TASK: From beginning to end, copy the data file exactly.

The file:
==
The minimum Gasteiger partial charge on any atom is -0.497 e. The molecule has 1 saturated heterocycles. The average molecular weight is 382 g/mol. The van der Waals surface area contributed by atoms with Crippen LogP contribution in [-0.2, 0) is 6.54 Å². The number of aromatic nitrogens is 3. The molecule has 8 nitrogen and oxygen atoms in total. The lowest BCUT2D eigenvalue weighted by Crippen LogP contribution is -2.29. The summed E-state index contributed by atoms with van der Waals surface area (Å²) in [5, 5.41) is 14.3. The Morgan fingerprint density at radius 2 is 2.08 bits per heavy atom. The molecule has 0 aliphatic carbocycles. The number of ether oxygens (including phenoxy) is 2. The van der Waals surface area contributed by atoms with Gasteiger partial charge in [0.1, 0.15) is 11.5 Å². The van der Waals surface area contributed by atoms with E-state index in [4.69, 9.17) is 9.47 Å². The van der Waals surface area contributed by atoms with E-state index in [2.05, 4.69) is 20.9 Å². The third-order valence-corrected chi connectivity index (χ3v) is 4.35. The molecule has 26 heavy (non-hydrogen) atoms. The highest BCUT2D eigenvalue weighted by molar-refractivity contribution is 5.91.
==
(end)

The minimum Gasteiger partial charge on any atom is -0.497 e. The molecule has 1 saturated heterocycles. The average molecular weight is 382 g/mol. The van der Waals surface area contributed by atoms with Crippen LogP contribution in [-0.2, 0) is 6.54 Å². The number of aromatic nitrogens is 3. The molecule has 8 nitrogen and oxygen atoms in total. The lowest BCUT2D eigenvalue weighted by Crippen LogP contribution is -2.29. The summed E-state index contributed by atoms with van der Waals surface area (Å²) in [5, 5.41) is 14.3. The Morgan fingerprint density at radius 2 is 2.08 bits per heavy atom. The molecule has 0 aliphatic carbocycles. The number of ether oxygens (including phenoxy) is 2. The van der Waals surface area contributed by atoms with Gasteiger partial charge in [0.1, 0.15) is 11.5 Å². The van der Waals surface area contributed by atoms with E-state index in [4.69, 9.17) is 9.47 Å². The van der Waals surface area contributed by atoms with E-state index in [2.05, 4.69) is 20.9 Å². The third-order valence-corrected chi connectivity index (χ3v) is 4.35. The molecule has 26 heavy (non-hydrogen) atoms. The highest BCUT2D eigenvalue weighted by molar-refractivity contribution is 5.91.